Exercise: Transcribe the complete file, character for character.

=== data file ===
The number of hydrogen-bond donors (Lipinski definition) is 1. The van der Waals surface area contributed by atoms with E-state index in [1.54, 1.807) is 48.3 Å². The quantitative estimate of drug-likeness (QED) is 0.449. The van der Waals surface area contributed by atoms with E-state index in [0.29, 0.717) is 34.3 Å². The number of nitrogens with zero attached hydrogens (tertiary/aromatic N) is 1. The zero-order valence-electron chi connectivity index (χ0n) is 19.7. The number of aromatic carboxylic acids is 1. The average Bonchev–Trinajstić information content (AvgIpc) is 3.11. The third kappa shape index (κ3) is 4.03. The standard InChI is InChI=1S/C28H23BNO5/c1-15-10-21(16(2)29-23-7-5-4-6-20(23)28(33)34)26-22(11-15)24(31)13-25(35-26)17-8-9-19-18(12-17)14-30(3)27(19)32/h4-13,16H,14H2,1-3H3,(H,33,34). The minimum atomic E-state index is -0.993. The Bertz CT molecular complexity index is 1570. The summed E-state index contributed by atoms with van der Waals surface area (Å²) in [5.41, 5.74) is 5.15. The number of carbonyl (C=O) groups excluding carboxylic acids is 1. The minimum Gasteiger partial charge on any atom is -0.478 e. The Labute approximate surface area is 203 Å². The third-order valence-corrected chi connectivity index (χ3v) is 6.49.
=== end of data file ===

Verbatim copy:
The number of hydrogen-bond donors (Lipinski definition) is 1. The van der Waals surface area contributed by atoms with E-state index in [1.54, 1.807) is 48.3 Å². The quantitative estimate of drug-likeness (QED) is 0.449. The van der Waals surface area contributed by atoms with E-state index in [0.29, 0.717) is 34.3 Å². The number of nitrogens with zero attached hydrogens (tertiary/aromatic N) is 1. The zero-order valence-electron chi connectivity index (χ0n) is 19.7. The number of aromatic carboxylic acids is 1. The average Bonchev–Trinajstić information content (AvgIpc) is 3.11. The third kappa shape index (κ3) is 4.03. The standard InChI is InChI=1S/C28H23BNO5/c1-15-10-21(16(2)29-23-7-5-4-6-20(23)28(33)34)26-22(11-15)24(31)13-25(35-26)17-8-9-19-18(12-17)14-30(3)27(19)32/h4-13,16H,14H2,1-3H3,(H,33,34). The minimum atomic E-state index is -0.993. The Bertz CT molecular complexity index is 1570. The summed E-state index contributed by atoms with van der Waals surface area (Å²) in [5.41, 5.74) is 5.15. The number of carbonyl (C=O) groups excluding carboxylic acids is 1. The minimum Gasteiger partial charge on any atom is -0.478 e. The Labute approximate surface area is 203 Å². The third-order valence-corrected chi connectivity index (χ3v) is 6.49.